Say goodbye to the marketing funnel
It’s time to adapt to more complex customer behavior.
The funnel is dead, long live the funnel.
In recent years, the marketing funnel was everywhere. It was the number one metaphor in all marketing presentations (closely followed by management favorites like “the tip of the iceberg”). Every agency modelled their campaigns on this trickle-down way of thinking, and for years, this just seemed the best way of representing the buyer journey: linear, goal-oriented and simple.
But it’s pretty easy to punch holes in the traditional funnel. Changing media consumption, cross-channel campaigns and more complex consumer behaviour urge us to re-evaluate how we think about buyer journeys, funnels and lead nurturing.
The marketing funnel in a nutshell
So what happened?
The basics are still there. Leads need to be attracted and engaged, they need relevant content at relevant times and they need to be urged to act and decide. But it’s just not that linear anymore.
Leads enter the funnel at different points and they move through it in different ways. They read reviews, they watch a related YouTube video and get side-tracked, they return a month later through a hashtag, and they stay involved for a long time after the sale. They write reviews, make social media-posts or even buy some related products.
Trying to force leads down the path you set out for them just doesn’t always pay-off anymore. Anyone who has ever left a full shopping cart before completing the transaction knows that a barrage of e-mails with 5% discount won’t always do the trick.
How on earth do we make sense of this?
Instead of focusing on guiding leads along the set path towards clear-cut marketing goals, we need to offer them choices. They need to be able to take shortcuts and detours. They need more and new ways to engage with your offering, and we need to look beyond the traditional stages of pre-purchase and post-purchase.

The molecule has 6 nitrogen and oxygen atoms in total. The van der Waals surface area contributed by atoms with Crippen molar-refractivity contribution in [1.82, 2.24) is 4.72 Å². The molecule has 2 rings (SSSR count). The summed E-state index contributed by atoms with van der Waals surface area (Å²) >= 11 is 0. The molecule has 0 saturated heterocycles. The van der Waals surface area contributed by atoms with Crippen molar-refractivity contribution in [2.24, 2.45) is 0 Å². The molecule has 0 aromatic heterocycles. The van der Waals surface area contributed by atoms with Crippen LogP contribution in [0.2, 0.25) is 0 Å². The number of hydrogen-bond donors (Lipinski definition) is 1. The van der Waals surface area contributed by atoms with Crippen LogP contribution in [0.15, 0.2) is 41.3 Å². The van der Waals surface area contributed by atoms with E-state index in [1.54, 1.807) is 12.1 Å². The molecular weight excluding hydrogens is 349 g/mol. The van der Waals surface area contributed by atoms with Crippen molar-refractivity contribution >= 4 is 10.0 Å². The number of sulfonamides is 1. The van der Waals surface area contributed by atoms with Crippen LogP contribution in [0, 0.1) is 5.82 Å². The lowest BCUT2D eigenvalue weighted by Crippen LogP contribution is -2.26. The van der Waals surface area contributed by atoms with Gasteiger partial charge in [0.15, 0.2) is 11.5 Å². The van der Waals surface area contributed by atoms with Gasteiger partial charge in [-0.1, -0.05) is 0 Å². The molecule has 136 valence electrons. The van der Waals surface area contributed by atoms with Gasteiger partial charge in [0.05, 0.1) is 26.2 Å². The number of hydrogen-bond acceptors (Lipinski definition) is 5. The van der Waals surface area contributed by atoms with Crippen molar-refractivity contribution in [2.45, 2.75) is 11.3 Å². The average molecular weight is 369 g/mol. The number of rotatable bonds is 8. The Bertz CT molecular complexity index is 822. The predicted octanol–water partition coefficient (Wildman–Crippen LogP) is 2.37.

Don’t get me wrong, getting leads to purchase is still key. But getting them to like what you’re doing, to share what you’re putting out there and to review what you offer is just as valuable. It may move others to engage or to buy and it will help you become and stay top-of-mind.
Silver linings, new opportunities.
So how do you translate these new insights into marketing practice? Does it mean you’ve lost control of buyer journeys for good? No. It still makes sense to define stages like awareness, interest, consideration, decision. They just don’t necessarily have to happen in that order.
In practice, it means we can finally let go of our obsession with getting prospects to enter our funnel through that gaping hole on the left. Opening up your funnel and allowing prospects to enter it at any stage, will create new opportunities. Taking an omni-channel approach to this, will also allow your prospects to engage when and how they want. And automation and lead scoring will allow you to take that approach one step further: personalizing the experience for every lead.
This holistic, omnichannel view will also allow you to remain on your customer’s radar, long after the sale. Keeping them on board; having them share, like and review, will turn them into brand ambassadors. And analyzing their engagement and feedback will allow you to optimize what you’re offering and how you’re putting it out there.
Keeping you on course.
As a marketing and communications agency, it’s up to us to keep you up to speed with the latest insights and to optimize the way you acquire leads and convert them into customers. The marketing funnel has been a tried, tested and adjusted way of doing that. But no idea is left unchallenged. We’re a strategy-oriented organization, so this is as crucial to our story as it is to yours. Opening up funnels at every stage, omni-channel marketing and thinking of new ways to keep customers, prospects and leads engaged, is what keeps us going.